Disgruntled with democracy

Andrew Donaldson on the rising dissatisfaction of the youth in SA and abroad


A NEW study, hailed as the most comprehensive of its kind, suggests that millennials in democracies throughout the world, including South Africa, are more disillusioned with their system of government than any young generation in living memory. 

Worryingly, these ingrates grow more enthusiastic about democracy when it empowers populists, whether on the left or right. The little bastards are also more likely to regard those who don’t share their opinions or beliefs as morally flawed.

Researchers at Cambridge University’s Bennet Institute for Public Policy drew on data from nearly five million people in more than 160 countries who were interviewed between 1973 and 2020. They found that those born between 1981 and 1996 had considerably less faith in democratic institutions than their parents or grandparents did when they were in their 20s and 30s.

According to their reportGlobal Satisfaction with Democracy 2020, this collapse in trust is particularly evident in the “Anglo-Saxon democracies”, like the United Kingdom, the US and Australia. But similar trends were noted in Sub-Saharan Africa, southern Europe and Latin America. Of the 2.3 billion people in the countries covered by the report, 1.6 billion — or seven out ten — live in states with sharply declining satisfaction in democracy. 

In Britain, for example, 62 per cent of Generation X-ers — those born between 1965 and 1980 — reported a satisfaction with democracy during the 1990s and 2000s. For millennials, this has dropped to 48 per cent. In 1973, when the study started, 54 per cent of 30-year-old Britons were satisfied with democracy.

Unfortunately, there are no corresponding figures for many African countries, which were among the last in the world to experience widespread democratisation. Several states only had their first relatively free and fair elections in the 1990s, following long post-independence periods of despotic rule. Public faith in democracy was then quite robust, according to the researchers. 

“In every country first surveyed at that time — South Africa, Nigeria, Kenya, Namibia, Botswana, Zambia, Mozambique, Tanzania, Mali, and Ghana — a majority of the public expressed a positive view of the performance of democracy in their country. Such enthusiasm is unsurprising: given the deeply corrupt, personalistic, and brutal systems of rule which prevailed across Sub-Saharan Africa prior to democratisation.”

Hopes were soon dashed, though, as crime, urban poverty and persistent corruption eroded democratic legitimacy. In South Africa, singled out as a “country of focus” in the report, the blame for this dissatisfaction lies firmly with the ANC.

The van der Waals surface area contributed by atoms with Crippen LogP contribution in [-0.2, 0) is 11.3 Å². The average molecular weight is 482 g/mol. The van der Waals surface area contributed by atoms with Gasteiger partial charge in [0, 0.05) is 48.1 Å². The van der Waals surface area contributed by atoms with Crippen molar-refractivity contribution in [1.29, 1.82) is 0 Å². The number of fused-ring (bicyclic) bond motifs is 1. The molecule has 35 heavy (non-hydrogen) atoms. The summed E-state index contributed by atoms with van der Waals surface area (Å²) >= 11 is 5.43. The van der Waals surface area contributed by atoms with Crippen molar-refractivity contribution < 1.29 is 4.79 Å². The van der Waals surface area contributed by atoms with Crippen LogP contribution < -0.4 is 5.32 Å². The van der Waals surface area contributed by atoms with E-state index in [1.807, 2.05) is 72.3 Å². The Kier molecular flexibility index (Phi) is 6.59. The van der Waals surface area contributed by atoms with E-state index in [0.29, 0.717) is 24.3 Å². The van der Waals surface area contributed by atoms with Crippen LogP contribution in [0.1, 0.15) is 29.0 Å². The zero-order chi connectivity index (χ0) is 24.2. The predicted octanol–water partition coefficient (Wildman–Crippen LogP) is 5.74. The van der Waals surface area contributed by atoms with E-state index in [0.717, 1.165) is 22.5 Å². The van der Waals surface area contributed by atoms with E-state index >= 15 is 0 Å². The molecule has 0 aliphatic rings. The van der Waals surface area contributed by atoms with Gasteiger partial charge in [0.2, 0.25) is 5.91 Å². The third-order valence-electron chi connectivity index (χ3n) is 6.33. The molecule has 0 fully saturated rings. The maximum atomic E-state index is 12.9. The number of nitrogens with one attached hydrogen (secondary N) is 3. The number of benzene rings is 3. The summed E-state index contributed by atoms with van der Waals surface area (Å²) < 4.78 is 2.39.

“Of all the democratic transitions that occurred from the 1970s to 1990s … few raised as much hope or excitement as the fall of apartheid in South Africa and its succession by a multiracial, pluralist democracy,” the authors state. “Barring the period following Nelson Mandela’s election in 1994, for which no data is available, optimism regarding the health of democracy in South Africa subsequently peaked in the mid-2000s, towards the end of Thabo Mbeki’s presidency.”

At the time the economy was growing at an average rate of 4.5 per cent a year, a significant black middle class was emerging and it seemed that the country was succeeding in combining a globally-integrated free market economy with a social transformation programme. Then came a spectacular slump as the problems due economic mismanagement, crime and clientelism increased.

“Already under Mbeki, electricity rationing and widespread blackouts in 2008 revealed a deeper legacy of underinvestment and energy overallocation for political ends. The next year Jacob Zuma, who had previously been charged for corruption, won the presidency as candidate for the African National Congress. Under his administration from 2009 to 2018 a majority of South Africans turned negative in their evaluation of their democracy for the first time.

“The Zuma years have been characterised by economic stagnation, with per capita income declining for six successive years and unemployment levels rising. Yet be- hind this lies a more fundamental political decay — misuse of resources, indebted- ness in state-owned entities, rising public debt, and outflows of foreign capital — which Zuma’s successor, Cyril Ramaphosa, has vowed to reverse.”